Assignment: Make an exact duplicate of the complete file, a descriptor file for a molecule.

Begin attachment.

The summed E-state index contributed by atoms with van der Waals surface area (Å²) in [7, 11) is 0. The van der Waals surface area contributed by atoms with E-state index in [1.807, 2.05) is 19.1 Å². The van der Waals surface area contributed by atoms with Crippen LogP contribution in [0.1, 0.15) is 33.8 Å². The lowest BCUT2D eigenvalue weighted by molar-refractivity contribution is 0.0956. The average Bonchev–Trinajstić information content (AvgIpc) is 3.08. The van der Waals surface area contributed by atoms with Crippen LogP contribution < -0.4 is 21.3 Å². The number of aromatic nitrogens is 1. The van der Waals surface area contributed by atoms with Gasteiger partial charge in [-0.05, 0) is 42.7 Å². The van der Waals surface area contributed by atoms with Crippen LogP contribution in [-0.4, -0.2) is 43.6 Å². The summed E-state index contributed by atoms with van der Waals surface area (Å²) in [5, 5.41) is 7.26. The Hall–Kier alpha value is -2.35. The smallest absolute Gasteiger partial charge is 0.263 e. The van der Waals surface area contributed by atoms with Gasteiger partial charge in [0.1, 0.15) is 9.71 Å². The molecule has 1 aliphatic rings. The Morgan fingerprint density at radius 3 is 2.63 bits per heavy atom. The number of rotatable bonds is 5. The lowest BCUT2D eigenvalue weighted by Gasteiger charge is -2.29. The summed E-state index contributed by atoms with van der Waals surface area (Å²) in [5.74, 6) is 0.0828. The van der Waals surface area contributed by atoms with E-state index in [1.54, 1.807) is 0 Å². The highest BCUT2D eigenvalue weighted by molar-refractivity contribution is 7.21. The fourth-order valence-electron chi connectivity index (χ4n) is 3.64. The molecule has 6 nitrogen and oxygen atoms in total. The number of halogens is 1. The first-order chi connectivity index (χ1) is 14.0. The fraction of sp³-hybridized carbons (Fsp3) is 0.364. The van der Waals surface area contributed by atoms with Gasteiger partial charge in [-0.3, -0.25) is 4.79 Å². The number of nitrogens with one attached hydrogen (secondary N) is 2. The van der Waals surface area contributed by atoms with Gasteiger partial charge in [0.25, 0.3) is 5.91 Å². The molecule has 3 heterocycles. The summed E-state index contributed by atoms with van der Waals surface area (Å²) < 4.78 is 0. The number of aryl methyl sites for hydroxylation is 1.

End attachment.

The summed E-state index contributed by atoms with van der Waals surface area (Å²) in [7, 11) is 0. The van der Waals surface area contributed by atoms with E-state index in [1.807, 2.05) is 19.1 Å². The van der Waals surface area contributed by atoms with Crippen LogP contribution in [0.1, 0.15) is 33.8 Å². The lowest BCUT2D eigenvalue weighted by molar-refractivity contribution is 0.0956. The average Bonchev–Trinajstić information content (AvgIpc) is 3.08. The van der Waals surface area contributed by atoms with Crippen LogP contribution < -0.4 is 21.3 Å². The number of aromatic nitrogens is 1. The van der Waals surface area contributed by atoms with Gasteiger partial charge in [-0.05, 0) is 42.7 Å². The van der Waals surface area contributed by atoms with Crippen LogP contribution in [-0.4, -0.2) is 43.6 Å². The summed E-state index contributed by atoms with van der Waals surface area (Å²) in [5, 5.41) is 7.26. The Hall–Kier alpha value is -2.35. The smallest absolute Gasteiger partial charge is 0.263 e. The van der Waals surface area contributed by atoms with Gasteiger partial charge in [0.1, 0.15) is 9.71 Å². The molecule has 1 aliphatic rings. The Morgan fingerprint density at radius 3 is 2.63 bits per heavy atom. The number of rotatable bonds is 5. The lowest BCUT2D eigenvalue weighted by Gasteiger charge is -2.29. The summed E-state index contributed by atoms with van der Waals surface area (Å²) in [5.74, 6) is 0.0828. The van der Waals surface area contributed by atoms with E-state index in [1.54, 1.807) is 0 Å². The highest BCUT2D eigenvalue weighted by molar-refractivity contribution is 7.21. The fourth-order valence-electron chi connectivity index (χ4n) is 3.64. The molecule has 6 nitrogen and oxygen atoms in total. The number of halogens is 1. The first-order chi connectivity index (χ1) is 14.0. The fraction of sp³-hybridized carbons (Fsp3) is 0.364. The van der Waals surface area contributed by atoms with Gasteiger partial charge in [-0.3, -0.25) is 4.79 Å². The number of nitrogens with one attached hydrogen (secondary N) is 2. The van der Waals surface area contributed by atoms with Gasteiger partial charge in [0.25, 0.3) is 5.91 Å². The molecule has 3 heterocycles. The summed E-state index contributed by atoms with van der Waals surface area (Å²) < 4.78 is 0. The number of aryl methyl sites for hydroxylation is 1.